CLEVELAND - When moderator Frank Luntz asked eight panelists, former Browns players and military personnel, how many of them had suffered concussions, five hands went up.
The Cleveland Browns and the Ohio Army National Guard held a forum Wednesday evening to discuss changing the culture surrounding head injuries.
The battlefields of the Middle East and the football fields of the NFL may seem like worlds apart, but the two share many commonalities like duty, commitment and teamwork. For both groups, finishing a mission often is more important than admitting personal pain.
“Soldiers get hurt and NFL players get hurt,” said Col. Robert Johnson, a physician with the Ohio Army National Guard.
“And one of the biggest problems we had in Afghanistan was keeping the soldiers on the forward operating base and not allowing them to go back out in the field because they didn’t want to let their buddies down. I think that’s true in the NFL too,” he added.
Three former Cleveland Browns, Greg Pruitt, Franks Stams and Antwan Peek, discussed playing with injuries and the fear of being taken out of a lineup with an injury and the effect it could have on their careers.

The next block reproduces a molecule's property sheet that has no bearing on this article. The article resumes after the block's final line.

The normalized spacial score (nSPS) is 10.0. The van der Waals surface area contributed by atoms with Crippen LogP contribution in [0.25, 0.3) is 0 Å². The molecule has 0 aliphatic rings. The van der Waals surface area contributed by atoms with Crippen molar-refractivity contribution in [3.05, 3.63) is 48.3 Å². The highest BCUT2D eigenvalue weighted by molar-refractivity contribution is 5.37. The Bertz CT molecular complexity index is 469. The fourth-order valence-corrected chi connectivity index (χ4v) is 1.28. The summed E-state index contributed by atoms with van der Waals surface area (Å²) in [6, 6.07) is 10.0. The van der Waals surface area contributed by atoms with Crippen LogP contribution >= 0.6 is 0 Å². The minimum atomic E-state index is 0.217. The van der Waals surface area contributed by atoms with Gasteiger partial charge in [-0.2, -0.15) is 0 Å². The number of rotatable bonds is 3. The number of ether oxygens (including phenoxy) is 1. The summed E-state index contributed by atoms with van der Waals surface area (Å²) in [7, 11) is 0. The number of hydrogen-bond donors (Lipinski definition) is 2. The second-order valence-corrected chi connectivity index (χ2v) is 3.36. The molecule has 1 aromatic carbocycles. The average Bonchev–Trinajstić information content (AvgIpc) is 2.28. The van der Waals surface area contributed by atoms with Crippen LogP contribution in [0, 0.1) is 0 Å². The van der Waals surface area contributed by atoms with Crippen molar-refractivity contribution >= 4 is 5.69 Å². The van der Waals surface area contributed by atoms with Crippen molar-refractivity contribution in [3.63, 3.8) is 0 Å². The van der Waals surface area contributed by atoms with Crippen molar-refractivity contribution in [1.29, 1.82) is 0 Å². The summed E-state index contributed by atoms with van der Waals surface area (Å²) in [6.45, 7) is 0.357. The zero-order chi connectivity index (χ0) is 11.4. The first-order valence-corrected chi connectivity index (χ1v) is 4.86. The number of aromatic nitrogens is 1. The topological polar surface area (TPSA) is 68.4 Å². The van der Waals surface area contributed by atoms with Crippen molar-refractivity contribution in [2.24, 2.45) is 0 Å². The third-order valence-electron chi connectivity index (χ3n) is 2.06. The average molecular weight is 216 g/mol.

One of the members of the military understood their career concerns.
Master Sgt. Kevin Colwell’s armored vehicle was compromised by a missile while serving in Afghanistan. A missile tore completely through it. He and three comrades miraculously survived the attack. He did suffer a head injury and today suffers with migraine headaches. At first, he declined medical treatment.
“I’m a member of an elite organization, kind of a lot like the players here. I’m a Green Beret Army Special Forces… If I come out the game, it’s like Antwan says here, there’s probably somebody waiting to take the job behind me,’” Colwell said.
Some change of culture already has taken place, according to panelists. Players today will sometimes report to team medical personnel when one of their teammates isn’t behavior normally following a hit, something former Browns player Stams said never happened when he played.
The Browns hosted the event, held in the BrownsTown area at Cleveland Browns Stadium, in part because the NFL recognized the partnerships the team has with the military and for its educational involvement concerning concussions.
Medical professionals from the Browns, the National Guard and the Cleveland Clinic took part in the forum as well.
“It’s about changing the culture and having that open dialog, so we’re not looking for solutions to come out of here but just start those conversations,” said Renee Harvey, Browns vice president of Community Outreach.
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